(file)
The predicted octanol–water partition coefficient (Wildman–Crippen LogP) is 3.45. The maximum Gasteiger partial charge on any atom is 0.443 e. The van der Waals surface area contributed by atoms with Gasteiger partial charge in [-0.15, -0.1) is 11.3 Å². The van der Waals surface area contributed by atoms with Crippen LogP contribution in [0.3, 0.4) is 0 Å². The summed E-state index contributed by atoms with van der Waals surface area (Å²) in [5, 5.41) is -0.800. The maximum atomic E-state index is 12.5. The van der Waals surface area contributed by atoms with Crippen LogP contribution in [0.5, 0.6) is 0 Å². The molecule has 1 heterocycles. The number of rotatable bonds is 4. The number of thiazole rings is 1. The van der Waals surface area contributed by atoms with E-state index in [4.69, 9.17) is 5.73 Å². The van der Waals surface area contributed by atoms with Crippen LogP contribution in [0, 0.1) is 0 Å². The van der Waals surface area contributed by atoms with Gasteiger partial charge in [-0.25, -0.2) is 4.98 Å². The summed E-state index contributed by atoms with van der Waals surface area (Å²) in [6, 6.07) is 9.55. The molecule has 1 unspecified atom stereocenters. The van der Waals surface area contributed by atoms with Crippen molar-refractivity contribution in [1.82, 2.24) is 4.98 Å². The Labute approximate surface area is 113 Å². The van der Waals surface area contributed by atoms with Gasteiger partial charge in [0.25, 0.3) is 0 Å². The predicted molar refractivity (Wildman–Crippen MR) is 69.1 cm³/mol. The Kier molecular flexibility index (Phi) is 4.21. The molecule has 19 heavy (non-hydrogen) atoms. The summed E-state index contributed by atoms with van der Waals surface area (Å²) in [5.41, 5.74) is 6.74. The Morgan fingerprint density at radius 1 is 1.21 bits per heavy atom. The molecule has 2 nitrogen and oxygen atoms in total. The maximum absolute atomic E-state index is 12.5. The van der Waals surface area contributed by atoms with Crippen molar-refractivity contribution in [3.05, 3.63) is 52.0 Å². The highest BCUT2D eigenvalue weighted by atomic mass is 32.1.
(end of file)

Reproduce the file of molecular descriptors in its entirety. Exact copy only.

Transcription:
The predicted octanol–water partition coefficient (Wildman–Crippen LogP) is 3.45. The maximum Gasteiger partial charge on any atom is 0.443 e. The van der Waals surface area contributed by atoms with Gasteiger partial charge in [-0.15, -0.1) is 11.3 Å². The van der Waals surface area contributed by atoms with Crippen LogP contribution in [0.3, 0.4) is 0 Å². The summed E-state index contributed by atoms with van der Waals surface area (Å²) in [5, 5.41) is -0.800. The maximum atomic E-state index is 12.5. The van der Waals surface area contributed by atoms with Crippen LogP contribution in [0.5, 0.6) is 0 Å². The molecule has 1 heterocycles. The number of rotatable bonds is 4. The number of thiazole rings is 1. The van der Waals surface area contributed by atoms with E-state index in [4.69, 9.17) is 5.73 Å². The van der Waals surface area contributed by atoms with Crippen LogP contribution in [0, 0.1) is 0 Å². The van der Waals surface area contributed by atoms with Gasteiger partial charge in [-0.25, -0.2) is 4.98 Å². The summed E-state index contributed by atoms with van der Waals surface area (Å²) in [6, 6.07) is 9.55. The molecule has 1 unspecified atom stereocenters. The van der Waals surface area contributed by atoms with Crippen molar-refractivity contribution in [1.82, 2.24) is 4.98 Å². The Labute approximate surface area is 113 Å². The van der Waals surface area contributed by atoms with Gasteiger partial charge in [0.25, 0.3) is 0 Å². The predicted molar refractivity (Wildman–Crippen MR) is 69.1 cm³/mol. The Kier molecular flexibility index (Phi) is 4.21. The molecule has 19 heavy (non-hydrogen) atoms. The summed E-state index contributed by atoms with van der Waals surface area (Å²) in [5.41, 5.74) is 6.74. The Morgan fingerprint density at radius 1 is 1.21 bits per heavy atom. The molecule has 2 nitrogen and oxygen atoms in total. The maximum absolute atomic E-state index is 12.5. The van der Waals surface area contributed by atoms with Crippen molar-refractivity contribution in [3.05, 3.63) is 52.0 Å². The highest BCUT2D eigenvalue weighted by atomic mass is 32.1.